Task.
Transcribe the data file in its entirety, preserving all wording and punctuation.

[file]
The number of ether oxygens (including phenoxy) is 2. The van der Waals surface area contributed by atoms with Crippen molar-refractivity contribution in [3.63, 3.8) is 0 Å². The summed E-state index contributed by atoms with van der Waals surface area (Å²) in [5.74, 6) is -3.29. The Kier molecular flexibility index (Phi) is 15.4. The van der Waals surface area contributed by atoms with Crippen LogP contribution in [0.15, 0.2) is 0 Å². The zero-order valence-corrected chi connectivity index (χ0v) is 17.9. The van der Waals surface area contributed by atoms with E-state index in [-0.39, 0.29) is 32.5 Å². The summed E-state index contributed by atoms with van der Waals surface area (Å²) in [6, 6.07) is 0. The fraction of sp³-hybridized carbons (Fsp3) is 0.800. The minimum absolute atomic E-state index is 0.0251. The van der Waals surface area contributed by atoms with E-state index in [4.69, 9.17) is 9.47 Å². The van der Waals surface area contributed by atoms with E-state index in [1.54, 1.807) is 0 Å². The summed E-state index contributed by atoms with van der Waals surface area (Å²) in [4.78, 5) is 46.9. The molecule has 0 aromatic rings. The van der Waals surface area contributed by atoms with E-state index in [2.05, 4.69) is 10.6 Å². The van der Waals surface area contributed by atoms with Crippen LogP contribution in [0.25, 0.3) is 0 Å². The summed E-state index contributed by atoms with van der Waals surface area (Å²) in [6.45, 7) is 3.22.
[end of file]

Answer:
The number of ether oxygens (including phenoxy) is 2. The van der Waals surface area contributed by atoms with Crippen molar-refractivity contribution in [3.63, 3.8) is 0 Å². The summed E-state index contributed by atoms with van der Waals surface area (Å²) in [5.74, 6) is -3.29. The Kier molecular flexibility index (Phi) is 15.4. The van der Waals surface area contributed by atoms with Crippen LogP contribution in [0.15, 0.2) is 0 Å². The zero-order valence-corrected chi connectivity index (χ0v) is 17.9. The van der Waals surface area contributed by atoms with E-state index in [-0.39, 0.29) is 32.5 Å². The summed E-state index contributed by atoms with van der Waals surface area (Å²) in [6, 6.07) is 0. The fraction of sp³-hybridized carbons (Fsp3) is 0.800. The minimum absolute atomic E-state index is 0.0251. The van der Waals surface area contributed by atoms with E-state index in [4.69, 9.17) is 9.47 Å². The van der Waals surface area contributed by atoms with E-state index in [1.54, 1.807) is 0 Å². The summed E-state index contributed by atoms with van der Waals surface area (Å²) in [4.78, 5) is 46.9. The molecule has 0 aromatic rings. The van der Waals surface area contributed by atoms with E-state index in [2.05, 4.69) is 10.6 Å². The van der Waals surface area contributed by atoms with Crippen LogP contribution in [0.25, 0.3) is 0 Å². The summed E-state index contributed by atoms with van der Waals surface area (Å²) in [6.45, 7) is 3.22.